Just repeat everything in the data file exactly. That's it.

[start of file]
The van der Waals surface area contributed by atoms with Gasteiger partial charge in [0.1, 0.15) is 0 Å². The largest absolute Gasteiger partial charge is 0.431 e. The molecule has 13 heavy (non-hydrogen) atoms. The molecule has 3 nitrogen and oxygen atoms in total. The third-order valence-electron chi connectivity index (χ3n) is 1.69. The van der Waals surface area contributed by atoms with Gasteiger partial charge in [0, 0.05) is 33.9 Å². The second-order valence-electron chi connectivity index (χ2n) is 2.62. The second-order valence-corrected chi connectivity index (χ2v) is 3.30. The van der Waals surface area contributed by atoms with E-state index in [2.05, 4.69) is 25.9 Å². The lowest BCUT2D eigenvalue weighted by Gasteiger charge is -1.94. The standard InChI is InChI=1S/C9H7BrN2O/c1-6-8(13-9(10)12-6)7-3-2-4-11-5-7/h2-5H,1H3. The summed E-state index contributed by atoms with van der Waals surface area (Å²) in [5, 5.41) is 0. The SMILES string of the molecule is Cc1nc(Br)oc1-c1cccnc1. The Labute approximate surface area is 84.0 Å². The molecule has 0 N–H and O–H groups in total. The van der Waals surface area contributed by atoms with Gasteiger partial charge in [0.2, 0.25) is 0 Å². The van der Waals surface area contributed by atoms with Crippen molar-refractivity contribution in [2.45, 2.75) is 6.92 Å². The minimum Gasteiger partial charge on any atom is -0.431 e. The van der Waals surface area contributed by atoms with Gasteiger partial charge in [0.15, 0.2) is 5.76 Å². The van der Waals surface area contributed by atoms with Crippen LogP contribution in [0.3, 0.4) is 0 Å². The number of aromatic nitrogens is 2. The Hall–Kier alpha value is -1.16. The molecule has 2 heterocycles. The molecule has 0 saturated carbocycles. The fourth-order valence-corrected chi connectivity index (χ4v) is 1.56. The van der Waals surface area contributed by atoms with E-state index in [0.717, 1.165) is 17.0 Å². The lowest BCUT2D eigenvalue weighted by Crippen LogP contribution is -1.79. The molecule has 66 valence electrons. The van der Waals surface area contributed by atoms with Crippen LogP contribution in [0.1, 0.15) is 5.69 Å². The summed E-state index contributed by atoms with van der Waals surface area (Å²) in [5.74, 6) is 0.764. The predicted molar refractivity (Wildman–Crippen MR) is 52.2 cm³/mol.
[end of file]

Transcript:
The van der Waals surface area contributed by atoms with Gasteiger partial charge in [0.1, 0.15) is 0 Å². The largest absolute Gasteiger partial charge is 0.431 e. The molecule has 13 heavy (non-hydrogen) atoms. The molecule has 3 nitrogen and oxygen atoms in total. The third-order valence-electron chi connectivity index (χ3n) is 1.69. The van der Waals surface area contributed by atoms with Gasteiger partial charge in [0, 0.05) is 33.9 Å². The second-order valence-electron chi connectivity index (χ2n) is 2.62. The second-order valence-corrected chi connectivity index (χ2v) is 3.30. The van der Waals surface area contributed by atoms with E-state index in [2.05, 4.69) is 25.9 Å². The lowest BCUT2D eigenvalue weighted by Gasteiger charge is -1.94. The standard InChI is InChI=1S/C9H7BrN2O/c1-6-8(13-9(10)12-6)7-3-2-4-11-5-7/h2-5H,1H3. The summed E-state index contributed by atoms with van der Waals surface area (Å²) in [5, 5.41) is 0. The SMILES string of the molecule is Cc1nc(Br)oc1-c1cccnc1. The Labute approximate surface area is 84.0 Å². The molecule has 0 N–H and O–H groups in total. The van der Waals surface area contributed by atoms with Gasteiger partial charge in [0.2, 0.25) is 0 Å². The van der Waals surface area contributed by atoms with Crippen molar-refractivity contribution in [2.45, 2.75) is 6.92 Å². The minimum Gasteiger partial charge on any atom is -0.431 e. The van der Waals surface area contributed by atoms with Gasteiger partial charge in [0.15, 0.2) is 5.76 Å². The van der Waals surface area contributed by atoms with Crippen LogP contribution in [0.3, 0.4) is 0 Å². The number of aromatic nitrogens is 2. The Hall–Kier alpha value is -1.16. The molecule has 2 heterocycles. The molecule has 0 saturated carbocycles. The fourth-order valence-corrected chi connectivity index (χ4v) is 1.56. The van der Waals surface area contributed by atoms with E-state index in [0.717, 1.165) is 17.0 Å². The lowest BCUT2D eigenvalue weighted by Crippen LogP contribution is -1.79. The molecule has 66 valence electrons. The van der Waals surface area contributed by atoms with Crippen LogP contribution in [0.1, 0.15) is 5.69 Å². The summed E-state index contributed by atoms with van der Waals surface area (Å²) in [5.74, 6) is 0.764. The predicted molar refractivity (Wildman–Crippen MR) is 52.2 cm³/mol.